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"Man Proposes–"; The Story Of A Man Who Wanted To Die
by [?]


There were seventeen policies in all and they aggregated an even million dollars. It thrilled Butler Murray to note his own name neatly typed upon the outside of each. Those papers possessed a remarkable fascination for him, not only because they meant the settlement of his debt to Muriel, but because his life, instead of being the wholly useless thing he had come to regard it, was really, by virtue of those documents, a valuable asset upon which he could realize at once.

One million dollars was a great deal of money, even to Butler Murray, and yet it was so easy! Why, it was even easier to make that amount than it had been to spend it! Although the former process might not prove so amusing, it at least offered a degree of interest wholly lacking in the latter.

When DeVoe entered, Murray greeted him warmly. “I’m glad I caught you, Henry. They told me you’ve been out West somewhere.”

“Yes, I’m promoting, you know–mines!” DeVoe flung off his fur coat and settled into an easy-chair.

“Getting along all right?”

“No. My friends either know too little about mines or too much about me. I’ve a good proposition, though, and if I could ever get started, I’d clean up a million.”

“It’s not so hard to make a million dollars.”

“How the deuce do you know? You’ve never had to try. By the way, why are you living here at the club? Where is Mrs. Murray?”

“She is at the farm with the children. We have–separated.”

No! Jove! I’m sorry. What does it mean–the road to Reno?”

“I hardly think she will divorce me, on account of the publicity; although she ought to.”

“Woman scrape, I suppose.”

“No, nothing like that. I’ve spent all her money.”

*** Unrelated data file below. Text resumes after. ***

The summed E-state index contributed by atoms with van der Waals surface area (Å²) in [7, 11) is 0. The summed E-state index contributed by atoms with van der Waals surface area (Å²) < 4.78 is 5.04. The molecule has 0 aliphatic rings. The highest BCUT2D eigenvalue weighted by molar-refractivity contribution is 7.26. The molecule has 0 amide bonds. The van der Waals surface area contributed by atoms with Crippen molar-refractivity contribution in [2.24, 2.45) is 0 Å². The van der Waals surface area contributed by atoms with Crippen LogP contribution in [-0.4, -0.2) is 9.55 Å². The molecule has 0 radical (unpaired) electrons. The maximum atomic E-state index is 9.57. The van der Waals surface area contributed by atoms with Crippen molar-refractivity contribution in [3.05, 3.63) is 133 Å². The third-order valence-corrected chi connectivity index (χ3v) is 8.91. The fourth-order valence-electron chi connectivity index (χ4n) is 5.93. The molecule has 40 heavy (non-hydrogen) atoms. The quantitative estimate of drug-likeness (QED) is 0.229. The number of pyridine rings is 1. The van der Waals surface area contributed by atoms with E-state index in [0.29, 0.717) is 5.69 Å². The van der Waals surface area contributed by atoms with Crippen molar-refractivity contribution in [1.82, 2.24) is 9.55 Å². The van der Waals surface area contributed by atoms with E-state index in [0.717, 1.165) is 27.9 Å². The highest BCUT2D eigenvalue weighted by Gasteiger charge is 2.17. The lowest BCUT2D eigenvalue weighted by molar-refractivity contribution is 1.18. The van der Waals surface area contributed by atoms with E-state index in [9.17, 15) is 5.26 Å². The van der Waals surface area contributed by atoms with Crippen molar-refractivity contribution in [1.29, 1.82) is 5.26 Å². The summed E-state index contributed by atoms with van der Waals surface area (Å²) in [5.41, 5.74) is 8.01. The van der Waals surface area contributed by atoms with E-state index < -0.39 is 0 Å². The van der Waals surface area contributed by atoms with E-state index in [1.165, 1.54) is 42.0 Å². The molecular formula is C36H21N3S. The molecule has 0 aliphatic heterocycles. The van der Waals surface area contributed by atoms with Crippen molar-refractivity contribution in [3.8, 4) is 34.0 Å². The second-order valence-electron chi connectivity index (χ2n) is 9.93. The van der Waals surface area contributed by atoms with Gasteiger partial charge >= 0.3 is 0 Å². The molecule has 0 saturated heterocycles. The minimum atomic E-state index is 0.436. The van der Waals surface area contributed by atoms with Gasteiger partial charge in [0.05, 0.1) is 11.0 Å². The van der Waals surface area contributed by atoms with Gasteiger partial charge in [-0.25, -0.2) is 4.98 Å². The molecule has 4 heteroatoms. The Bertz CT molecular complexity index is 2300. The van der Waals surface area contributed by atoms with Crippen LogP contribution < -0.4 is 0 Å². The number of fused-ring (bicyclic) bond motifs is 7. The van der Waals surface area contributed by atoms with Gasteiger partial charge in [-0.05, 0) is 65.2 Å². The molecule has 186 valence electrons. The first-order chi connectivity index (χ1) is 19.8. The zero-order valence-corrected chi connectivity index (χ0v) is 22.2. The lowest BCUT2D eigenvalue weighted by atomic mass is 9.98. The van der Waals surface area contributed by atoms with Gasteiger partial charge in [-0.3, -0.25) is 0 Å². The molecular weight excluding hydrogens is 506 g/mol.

DeVoe opened his eyes in amazement. “Oh, see here now, you couldn’t spend it all ! Why, she had even more than you!”

“It’s all gone–hers and mine.”

“Good Lord !”

“Yes. I was always extravagant, but I’ve been speculating lately. I thought I’d get a sensation either way the market went, but I was disappointed. I dare say I have exhausted my capabilities for excitement. It’s a long story, and I won’t bore you with it, but, to be exact, all I have left is the town house and the farm and the place in Virginia. There isn’t enough income, however, to keep any one of them going.”

“Well, well! You have been stepping along. Why, it’s inconceivable!” DeVoe stirred uneasily in his chair. The calm indifference of this broad-shouldered, immaculate fellow amazed him. He could not tell whether it was genuine or assumed, and in either event he was sorry he had come, for he did not like to hear tales of misfortune. Butler Murray, the millionaire, was a good man to know, but–

“I sent for you because I need–“

“See here, Butler,” the younger man broke in, abruptly, “you know I can’t lend. I’m borrowing myself. In fact, I was going to make a touch on you.”

“Oh, I don’t want your money; I want your help. I think, perhaps, I’m entitled to it, eh?”

Henry flushed a trifle. “You’re welcome to that at all times, of course, and if I had a bank-roll, I’d split it with you, but I just can’t seem to get started.”

“Suppose you had twenty-five thousand dollars, cash; would that help?”

“Help! Great Heavens! I could swing this deal; it would put me on my feet.”

“I’m ready to pay you that amount for a few weeks of your time.”

“Take a year of it, two years. Take my life’s blood. Twenty-five thousand! You needn’t tell me any more; just name the job and I’ll take my chances of being caught. But–I say, you just told me you were broke.”

“I received about fifty thousand dollars from the sale of the yacht, and I invested the money. I want you to help me realize on that investment.” Murray tossed the packet of papers he had been examining into DeVoe’s lap.